Some respected brands’ ability to maintain majority public trust even in low trust and difficult contexts is an opportunity to stand out against a backdrop of concern over misinformation, unreliable news, and political propaganda.
4. Even in the context of a cost-of-living crisis in many countries and people re-examining their media spending, the percentage paying for online news remains stable
The business of news is facing serious challenges – offline revenues continue to decline, advertisers are moving their spend online and to platforms, and consumers may be beginning to reevaluate how many online subscriptions (not just for news) they are willing and able to take out.
Given the cost-of-living crisis, inflation, and economic weakening we see in many markets, and the continued abundant offer of news that is free to access both online and from broadcast, it is perhaps not surprising that the percentage of respondents who say they have paid for online news in the last year has not increased further in the markets where we track this over time.
But the fact that 17%, on average across 20 markets, say they do is also a glass-half-full story. In 2009, Arianna Huffington proclaimed that “the paywall is history”. Less than 15 years later, tens of millions of people pay, digital news subscriptions are a multi-billion dollar business, and many publishers have grown their reader revenues to a point where they have overtaken advertising.
If, in the recent past, many feared that there either was no sustainable business model for digital news, or that the only models that would work were premised on churnalism, clickbait, and listicles, today we may have almost the opposite problem – that the most successful business models for digital news all tend to focus on serving the (sizable) minority of affluent, highly educated, often urban, privileged and highly interested news lovers.
The documented success of publishers delivering commercial success on the basis of a distinct editorial offer and investment in effectively serving people’s needs online is an opportunity for others to learn from them.
5. While globally, across all the markets covered, platforms increasingly dominate news discovery, in some markets, news publishers retain strong direct connections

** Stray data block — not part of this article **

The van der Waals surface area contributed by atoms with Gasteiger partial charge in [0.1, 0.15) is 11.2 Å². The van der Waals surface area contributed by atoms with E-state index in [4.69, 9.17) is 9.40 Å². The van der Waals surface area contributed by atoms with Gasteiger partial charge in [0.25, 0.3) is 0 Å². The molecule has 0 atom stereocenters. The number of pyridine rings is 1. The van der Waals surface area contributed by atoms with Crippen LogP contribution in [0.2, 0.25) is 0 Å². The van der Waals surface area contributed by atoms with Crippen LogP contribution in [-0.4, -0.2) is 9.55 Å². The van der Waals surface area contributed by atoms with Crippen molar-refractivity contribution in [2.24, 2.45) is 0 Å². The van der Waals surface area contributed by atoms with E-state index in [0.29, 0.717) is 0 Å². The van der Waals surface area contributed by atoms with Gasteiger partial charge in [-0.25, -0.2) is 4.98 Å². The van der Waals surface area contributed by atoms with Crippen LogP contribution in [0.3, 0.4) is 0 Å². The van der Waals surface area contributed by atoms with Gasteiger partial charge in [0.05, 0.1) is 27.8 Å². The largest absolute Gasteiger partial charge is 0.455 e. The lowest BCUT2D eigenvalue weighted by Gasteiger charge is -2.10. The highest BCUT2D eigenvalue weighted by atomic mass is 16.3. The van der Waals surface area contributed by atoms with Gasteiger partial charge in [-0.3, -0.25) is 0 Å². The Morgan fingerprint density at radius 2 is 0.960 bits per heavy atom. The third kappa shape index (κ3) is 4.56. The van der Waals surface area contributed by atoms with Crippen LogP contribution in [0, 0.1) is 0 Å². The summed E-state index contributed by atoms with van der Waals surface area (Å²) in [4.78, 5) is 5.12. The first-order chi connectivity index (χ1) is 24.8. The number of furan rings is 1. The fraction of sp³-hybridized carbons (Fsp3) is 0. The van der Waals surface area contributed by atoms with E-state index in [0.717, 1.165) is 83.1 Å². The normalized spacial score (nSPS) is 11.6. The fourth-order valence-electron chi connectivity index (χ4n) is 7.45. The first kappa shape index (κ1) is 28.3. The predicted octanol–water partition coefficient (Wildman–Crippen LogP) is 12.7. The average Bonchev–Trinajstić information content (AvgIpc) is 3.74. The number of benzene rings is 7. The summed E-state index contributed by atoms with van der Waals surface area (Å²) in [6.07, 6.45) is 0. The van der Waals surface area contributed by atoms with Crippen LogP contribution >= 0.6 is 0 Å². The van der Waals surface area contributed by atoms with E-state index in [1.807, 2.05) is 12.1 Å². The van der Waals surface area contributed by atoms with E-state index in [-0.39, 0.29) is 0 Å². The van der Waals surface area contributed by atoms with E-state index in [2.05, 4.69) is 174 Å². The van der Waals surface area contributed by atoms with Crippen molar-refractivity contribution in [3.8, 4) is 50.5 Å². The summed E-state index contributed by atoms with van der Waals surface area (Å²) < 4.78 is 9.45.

This year, we document the continued shift towards a more digital, more mobile, and more platform-dominated media environment.
Nearly everyone nearly everywhere who can afford connectivity and isn’t prevented from going online seems to be opting for various digital offers at the expense of legacy providers (even as people also have many concerns about the media they increasingly rely on).
This development has been described by scholars as “platformisation”, affecting the distribution, circulation, and production of cultural content and forms of expression. It is exceptionally challenging for news publishers, who historically have based both their societal role and their business models on controlling the means of distribution. As people go elsewhere, they no longer do.
But our data also helps document vast variations in how successful publishers in different countries have been in terms of carving out strong direct connections with the public in this incredibly competitive environment.
In countries including Finland, Norway, Sweden, Denmark, and the UK, large numbers of internet users identify going directly to a news site or app as their main way of accessing online news.
This is not because people in these markets do not use social media – the vast majority do. It is because a diverse range of news media have managed to stand out from what platforms have to offer and maintain a direct connection.
The fact that publishers in some countries with very high levels of social media use continue to have strong direct connections with much of the public document that news media can still find ways to reach people even in platform-dominated environments.
None of these findings make the wider political, economic, social, and technological challenges that journalism face go away.
But they all provide reasons for evidence-based optimism that publishers can continue to stand out, serve their needs, maintain their trust, earn their financial support, and connect with people, even in incredibly competitive and often difficult circumstances.